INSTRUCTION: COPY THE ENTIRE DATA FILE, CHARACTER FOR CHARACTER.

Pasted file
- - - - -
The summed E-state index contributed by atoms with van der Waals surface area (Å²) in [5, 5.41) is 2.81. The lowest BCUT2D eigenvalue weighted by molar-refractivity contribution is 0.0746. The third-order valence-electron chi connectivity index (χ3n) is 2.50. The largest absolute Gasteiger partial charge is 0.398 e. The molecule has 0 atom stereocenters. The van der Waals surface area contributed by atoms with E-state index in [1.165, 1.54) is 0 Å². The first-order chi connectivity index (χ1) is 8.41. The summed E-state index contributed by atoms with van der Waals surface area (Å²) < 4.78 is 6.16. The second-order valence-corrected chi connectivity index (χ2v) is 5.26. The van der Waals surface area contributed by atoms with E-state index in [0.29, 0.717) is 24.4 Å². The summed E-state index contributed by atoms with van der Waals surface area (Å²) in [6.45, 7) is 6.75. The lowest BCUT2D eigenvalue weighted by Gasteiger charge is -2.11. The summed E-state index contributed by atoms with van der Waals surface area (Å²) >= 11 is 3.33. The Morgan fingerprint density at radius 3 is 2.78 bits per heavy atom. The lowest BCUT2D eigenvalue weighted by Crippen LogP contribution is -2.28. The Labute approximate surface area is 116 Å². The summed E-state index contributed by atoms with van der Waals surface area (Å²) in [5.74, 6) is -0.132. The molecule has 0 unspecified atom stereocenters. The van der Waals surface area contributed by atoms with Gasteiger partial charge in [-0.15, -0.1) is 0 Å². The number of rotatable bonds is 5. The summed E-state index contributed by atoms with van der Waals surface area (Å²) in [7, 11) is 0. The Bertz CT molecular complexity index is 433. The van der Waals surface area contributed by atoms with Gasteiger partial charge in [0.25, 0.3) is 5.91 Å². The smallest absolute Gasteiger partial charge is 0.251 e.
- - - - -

The summed E-state index contributed by atoms with van der Waals surface area (Å²) in [5, 5.41) is 2.81. The lowest BCUT2D eigenvalue weighted by molar-refractivity contribution is 0.0746. The third-order valence-electron chi connectivity index (χ3n) is 2.50. The largest absolute Gasteiger partial charge is 0.398 e. The molecule has 0 atom stereocenters. The van der Waals surface area contributed by atoms with E-state index in [1.165, 1.54) is 0 Å². The first-order chi connectivity index (χ1) is 8.41. The summed E-state index contributed by atoms with van der Waals surface area (Å²) < 4.78 is 6.16. The second-order valence-corrected chi connectivity index (χ2v) is 5.26. The van der Waals surface area contributed by atoms with E-state index in [0.29, 0.717) is 24.4 Å². The summed E-state index contributed by atoms with van der Waals surface area (Å²) in [6.45, 7) is 6.75. The lowest BCUT2D eigenvalue weighted by Gasteiger charge is -2.11. The summed E-state index contributed by atoms with van der Waals surface area (Å²) >= 11 is 3.33. The Morgan fingerprint density at radius 3 is 2.78 bits per heavy atom. The lowest BCUT2D eigenvalue weighted by Crippen LogP contribution is -2.28. The Labute approximate surface area is 116 Å². The summed E-state index contributed by atoms with van der Waals surface area (Å²) in [5.74, 6) is -0.132. The molecule has 0 unspecified atom stereocenters. The van der Waals surface area contributed by atoms with Gasteiger partial charge in [-0.15, -0.1) is 0 Å². The number of rotatable bonds is 5. The summed E-state index contributed by atoms with van der Waals surface area (Å²) in [7, 11) is 0. The Bertz CT molecular complexity index is 433. The van der Waals surface area contributed by atoms with Gasteiger partial charge in [0.25, 0.3) is 5.91 Å². The smallest absolute Gasteiger partial charge is 0.251 e.